August 2022 – The North Coast of Spain

Having had a few days meeting up with friends in Armagnac and Cognac country (thank you François and Bérénice, and Neil and Linda for your fine hospitality), and having stocked up accordingly, I dropped my hire car off at Bordeaux airport and met my new crew, Neil and Clare. We returned to Port Médoc by travelling up the marvellous railway line which takes you up the left bank, past stations like Margaux and Pauillac, and got ready for a 24 hour overnight passage to the French – Spanish border.

I had originally planned to cut the corner of Biscay to Gijon, but a strong westerly airflow meant that we had to head pretty much due south, leaving the likes of Bayonne and Biarritz to port. We had a good passage, in brisk winds, close reaching all the way with a fine, moonlit night.

Clare enjoying the passage south. The new seats are getting much use
Heading south at sunset

With the Pyrenees appearing in the dawn mist, we arrived at Hondarribia, situated on a river which is shared with the French town Hendaye. I love France, but having spent a fair few weeks reacquainting myself with it, I opted to go to the Spanish side. It is also in the Basque semi-autonomous region, with the locals keen to express their sense of independence, and Basque flags flying everywhere.

The Basque flag…
…also flying on Spellbinder’s starboard spreaders, below the Spanish one, as a courtesy flag

Unlike French marinas, Spanish ones always insist on seeing your ship’s documents, insurance details and crew passports. Such formalities complete, we took a well-earned siesta, having just sailed through the night and being a little short of sleep. Adapting to Spanish cultural rhythm was easy – get up late, do something, enjoy a good lunch, have a siesta, do something else, then don’t think about going out until at least 9 or 10pm.

Heading into the old town, Hondarribia

We enjoyed a fabulous first evening, sitting on the main drag of the old town, watching the Spanish promenade up and down and enjoying tapas.

Next stop was San Sebastián. Everybody had told us to go there, and we weren’t disappointed. It’s a magnificent old town, with a big scallop-shaped beach rightly called La Concha and a large statue of Jesus overlooking everything from the top of a castle, perched on the hill above. It is also well known for its gastronomy, which we enjoyed hugely. We had to sit out a couple of days of bad weather here, but what a great place to do so. It was also festival time, which meant nightly fireworks and loud music, which went on late – until 7am, then restarting for breakfast. We didn’t sleep particularly well, but somehow it didn’t matter.

When sailing this challenging coast, best to keep this man on your side. He keeps an eye on San Sebastián
The wonderful La Concha beach
Preparing to taste the local slightly fizzy white wine, Txakoli. I’ve tasted better to be honest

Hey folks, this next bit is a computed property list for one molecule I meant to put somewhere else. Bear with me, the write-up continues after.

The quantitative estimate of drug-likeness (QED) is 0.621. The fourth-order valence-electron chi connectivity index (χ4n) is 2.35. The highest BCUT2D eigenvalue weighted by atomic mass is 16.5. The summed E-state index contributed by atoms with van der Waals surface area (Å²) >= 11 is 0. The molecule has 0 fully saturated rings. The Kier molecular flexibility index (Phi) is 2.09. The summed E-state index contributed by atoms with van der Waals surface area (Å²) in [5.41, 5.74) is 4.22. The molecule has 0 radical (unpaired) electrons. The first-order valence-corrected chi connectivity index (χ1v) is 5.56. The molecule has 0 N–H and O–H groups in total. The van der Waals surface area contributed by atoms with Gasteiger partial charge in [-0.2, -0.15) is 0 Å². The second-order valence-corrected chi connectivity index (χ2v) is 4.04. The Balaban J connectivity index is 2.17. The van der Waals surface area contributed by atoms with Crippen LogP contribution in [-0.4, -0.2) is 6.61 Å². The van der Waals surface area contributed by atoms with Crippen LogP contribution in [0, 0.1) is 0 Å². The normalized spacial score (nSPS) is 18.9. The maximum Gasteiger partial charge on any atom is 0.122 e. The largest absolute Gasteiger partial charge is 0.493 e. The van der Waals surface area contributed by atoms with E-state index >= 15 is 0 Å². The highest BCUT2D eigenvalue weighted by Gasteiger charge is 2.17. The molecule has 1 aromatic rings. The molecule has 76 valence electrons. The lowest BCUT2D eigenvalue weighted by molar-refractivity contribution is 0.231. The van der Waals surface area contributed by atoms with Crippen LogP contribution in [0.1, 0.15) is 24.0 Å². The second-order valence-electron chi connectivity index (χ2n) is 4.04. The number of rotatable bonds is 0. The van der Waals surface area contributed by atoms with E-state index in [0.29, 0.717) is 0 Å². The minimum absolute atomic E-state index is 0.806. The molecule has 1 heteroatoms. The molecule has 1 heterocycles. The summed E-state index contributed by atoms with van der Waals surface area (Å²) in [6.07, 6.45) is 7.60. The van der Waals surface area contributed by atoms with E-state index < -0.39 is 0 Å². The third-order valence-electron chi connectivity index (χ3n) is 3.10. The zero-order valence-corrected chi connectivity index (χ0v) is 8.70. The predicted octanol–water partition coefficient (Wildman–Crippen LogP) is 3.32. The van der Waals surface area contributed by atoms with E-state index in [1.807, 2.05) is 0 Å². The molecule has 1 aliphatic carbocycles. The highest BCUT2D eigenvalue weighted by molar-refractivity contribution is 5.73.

Wonderful seafood in the underground market
…and charcuterie
Pulpo’, as recommended by my cousin Phoebe
Typical Basque fare

We strolled around the town, took in the cultural activities, visited museums and did some boat jobs and laundry while we waited for the weather to pass. We were squeezed into a tiny berth in a little harbour and felt very snug as it poured with rain, with near gale force winds.

San Sebastián harbour (above and below)
Spellbinder in the centre. We moved her around to be bow onto the weather before it arrived
Baroque church, San Sebastián
Nightly fireworks

Once the weather had passed over, we left San Sebastián rather reluctantly, having enjoyed it hugely. Heading out into some considerable swell, our next destination was Castro Urdiales, a beautiful town with a church and castle which overlooks the harbour. We arrived at the same time as a yacht race, and anchored in the harbour. A very efficient water taxi service took us to the yacht club, where we checked in and explored the town.

The harbour at Castro Urdiales, dominated by its castle and church
Close up of the church
View from the other direction

Castro Urdiales was a lovely stop – a vibrant town with a lively yacht club. We would probably have spent an extra day there, but given that we had lost a day decided to head on to Santander.

The coast of northern Spain is not that easy from a yachtsman’s perspective, as it is subject to northerly swell with many of the harbours of refuge having quite narrow entrances. There are also not that many anchorages. One exception is Santander, which is wide and straightforward, with a choice of anchorages which enable you to visit the city (the marina is some distance from it). We initially anchored off a beach, then headed further upriver to anchor off the city centre and its cathedral and to buy supplies.

Diving statues at Santander
Rocky cliffs off Santander at sunset

We headed back to the beach anchorage for an evening walk and a quiet evening. Our walk took us past a sea life park, with penguins, sea lions and seals held captive beside the sea – a slightly sorry and somewhat old-fashioned sight, to be honest.

Ribadesella, our next stop, was challenging. The coastline was changing though, and we were beginning to see the Picos De Europa, a small but beautiful chain of mountains which dominate the skyline. Ribadesella involved coming in between breakers and a beach to starboard, and a harbour wall to port. We negotiated it without difficulty, thankfully, and tied up in the marina to enjoy the views.